To read my tips on talking to your spouse, visit me at here at HealthCentral.  

Thursday, February 1, 2018

Supporting Baby Steps: Being Gentle with RA Newbies

My right hand no longer makes a fist. Despite physical therapy and regular use of rheumatoid arthritis (RA) medications for seven years now, my fingers lost full ability during my years without conventional treatment. Now that medications have controlled my RA, I’m often asked if I regret the two-year drug gap I took. My answer is always: “No!” It was a process I personally needed to go through before I could comfortably accept medications into my life.
Since medications have stabilized my RA, it is easy to want others to skip the difficult years and get right on a medication plan. In fact, a month or so ago, my brother sent me a message asking for my personal blog. His neighbor was newly diagnosed and plans to give holistic treatment a try. I was happy to share my story with natural medicine, but almost heard the words: “Please, get informed about medications also,” come out of my mouth.
I stopped before saying those words because I know that during a time in my RA history, they wouldn’t have benefitted me. For some of us, starting out strong with medications from the very beginning makes sense. Others need time to absorb all that is happening to their bodies and require a slower introduction to medications, and another group is not open to medications at all. They need to try a variety of non-conventional remedies.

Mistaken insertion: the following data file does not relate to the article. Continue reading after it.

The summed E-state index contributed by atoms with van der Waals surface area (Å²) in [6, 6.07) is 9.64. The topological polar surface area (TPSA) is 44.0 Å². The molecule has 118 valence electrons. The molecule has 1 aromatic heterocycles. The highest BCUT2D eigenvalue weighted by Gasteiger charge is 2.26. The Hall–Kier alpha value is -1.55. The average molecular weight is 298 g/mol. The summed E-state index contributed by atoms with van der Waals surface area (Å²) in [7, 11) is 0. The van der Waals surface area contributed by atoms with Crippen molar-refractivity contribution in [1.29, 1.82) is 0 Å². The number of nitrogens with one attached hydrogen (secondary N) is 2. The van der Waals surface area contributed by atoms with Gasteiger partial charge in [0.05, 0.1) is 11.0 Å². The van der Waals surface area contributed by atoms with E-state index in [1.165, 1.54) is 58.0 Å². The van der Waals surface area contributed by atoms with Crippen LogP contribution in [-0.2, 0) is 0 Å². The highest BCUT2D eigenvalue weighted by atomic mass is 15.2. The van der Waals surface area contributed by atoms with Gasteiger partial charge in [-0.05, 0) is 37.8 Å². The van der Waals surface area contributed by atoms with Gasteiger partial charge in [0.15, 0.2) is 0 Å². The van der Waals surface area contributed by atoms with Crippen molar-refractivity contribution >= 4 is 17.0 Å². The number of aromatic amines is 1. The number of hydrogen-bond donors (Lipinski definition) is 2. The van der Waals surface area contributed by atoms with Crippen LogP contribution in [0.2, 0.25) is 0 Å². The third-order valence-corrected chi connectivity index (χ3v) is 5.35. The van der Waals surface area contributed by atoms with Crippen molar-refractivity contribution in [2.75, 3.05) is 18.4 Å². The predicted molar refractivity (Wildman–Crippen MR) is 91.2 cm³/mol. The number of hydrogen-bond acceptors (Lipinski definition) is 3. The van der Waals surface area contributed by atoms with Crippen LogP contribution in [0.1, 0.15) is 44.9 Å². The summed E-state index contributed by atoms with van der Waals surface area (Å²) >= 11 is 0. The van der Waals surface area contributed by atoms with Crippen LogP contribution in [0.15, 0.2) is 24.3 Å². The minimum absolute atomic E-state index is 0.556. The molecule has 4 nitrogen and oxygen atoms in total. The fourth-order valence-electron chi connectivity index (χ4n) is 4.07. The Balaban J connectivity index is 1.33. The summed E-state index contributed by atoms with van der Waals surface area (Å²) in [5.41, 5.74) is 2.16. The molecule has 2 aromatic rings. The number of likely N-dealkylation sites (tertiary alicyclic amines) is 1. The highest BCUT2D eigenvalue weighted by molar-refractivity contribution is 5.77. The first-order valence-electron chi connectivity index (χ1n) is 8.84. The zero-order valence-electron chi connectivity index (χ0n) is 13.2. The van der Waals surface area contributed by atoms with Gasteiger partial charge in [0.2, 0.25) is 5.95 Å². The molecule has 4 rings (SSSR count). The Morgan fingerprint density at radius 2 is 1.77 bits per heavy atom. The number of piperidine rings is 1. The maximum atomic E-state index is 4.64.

So, how do we go about supporting newbies, especially when their path differs from our own? Go to HealthCentral and read this article.   


Tuesday, January 30, 2018

Getting Started on Social Media with Rheumatoid Arthritis

If you are anything like me during my early rheumatoid arthritis (RA) days, you probably have lots of questions — ones that keep popping up at the craziest times of the day. You decide to turn to social media to get some answers. But wait! Let me share a few tips that I have picked up over the years, as well as advice from those in our community.

To read my tips, please visit me at HealthCentral. I'd love to hear your tips also in the comments.  

Sunday, January 21, 2018

Rheumatoid Arthritis: My Tag Along Friend

Rheumatoid arthritis (RA) and I have been in a relationship for a little over 14 years now. For years, we were in a constant battle. While I would never claim RA to be my BFF, we have somehow, someway, become better friends over the years. One of the main reasons is my RA is better controlled these days. But most importantly, after so many years together, I have finally accepted that RA will always be a part of my life and I can either hate it or find something good that comes from our experiences together. 

What RA has given me is a tag along friend who through subtle reminders throughout the day, reminds me to always treat myself with love and respect. Like a friend who might text me during the day, a sore hand or stiff knee are now reminders to stop and be present, to check in with myself on how I am managing my day. 

Here is what I hear when RA messages me: